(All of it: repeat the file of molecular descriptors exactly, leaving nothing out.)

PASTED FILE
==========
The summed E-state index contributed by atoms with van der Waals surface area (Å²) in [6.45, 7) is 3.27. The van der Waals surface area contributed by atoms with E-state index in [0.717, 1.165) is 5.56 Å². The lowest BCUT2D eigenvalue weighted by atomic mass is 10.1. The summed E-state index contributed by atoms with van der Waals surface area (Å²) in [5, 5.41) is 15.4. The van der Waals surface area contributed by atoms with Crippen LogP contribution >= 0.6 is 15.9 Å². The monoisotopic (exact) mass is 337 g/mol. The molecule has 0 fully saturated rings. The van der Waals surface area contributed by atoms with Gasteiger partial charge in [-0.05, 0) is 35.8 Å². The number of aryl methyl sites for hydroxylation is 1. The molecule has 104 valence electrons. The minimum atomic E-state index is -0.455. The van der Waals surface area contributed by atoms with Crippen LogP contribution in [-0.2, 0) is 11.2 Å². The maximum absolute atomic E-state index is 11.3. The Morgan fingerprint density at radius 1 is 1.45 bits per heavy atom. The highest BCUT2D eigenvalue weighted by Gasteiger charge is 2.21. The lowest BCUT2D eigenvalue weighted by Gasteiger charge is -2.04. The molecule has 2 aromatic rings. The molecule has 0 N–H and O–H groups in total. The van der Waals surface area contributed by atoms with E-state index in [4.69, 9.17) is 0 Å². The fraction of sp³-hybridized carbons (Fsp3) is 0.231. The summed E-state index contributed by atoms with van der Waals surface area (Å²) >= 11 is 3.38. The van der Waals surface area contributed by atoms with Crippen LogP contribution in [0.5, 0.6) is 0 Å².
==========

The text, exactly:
The summed E-state index contributed by atoms with van der Waals surface area (Å²) in [6.45, 7) is 3.27. The van der Waals surface area contributed by atoms with E-state index in [0.717, 1.165) is 5.56 Å². The lowest BCUT2D eigenvalue weighted by atomic mass is 10.1. The summed E-state index contributed by atoms with van der Waals surface area (Å²) in [5, 5.41) is 15.4. The van der Waals surface area contributed by atoms with Crippen LogP contribution >= 0.6 is 15.9 Å². The monoisotopic (exact) mass is 337 g/mol. The molecule has 0 fully saturated rings. The van der Waals surface area contributed by atoms with Gasteiger partial charge in [-0.05, 0) is 35.8 Å². The number of aryl methyl sites for hydroxylation is 1. The molecule has 104 valence electrons. The minimum atomic E-state index is -0.455. The van der Waals surface area contributed by atoms with Crippen LogP contribution in [-0.2, 0) is 11.2 Å². The maximum absolute atomic E-state index is 11.3. The Morgan fingerprint density at radius 1 is 1.45 bits per heavy atom. The highest BCUT2D eigenvalue weighted by Gasteiger charge is 2.21. The lowest BCUT2D eigenvalue weighted by Gasteiger charge is -2.04. The molecule has 2 aromatic rings. The molecule has 0 N–H and O–H groups in total. The van der Waals surface area contributed by atoms with E-state index in [4.69, 9.17) is 0 Å². The fraction of sp³-hybridized carbons (Fsp3) is 0.231. The summed E-state index contributed by atoms with van der Waals surface area (Å²) >= 11 is 3.38. The van der Waals surface area contributed by atoms with Crippen LogP contribution in [0.5, 0.6) is 0 Å².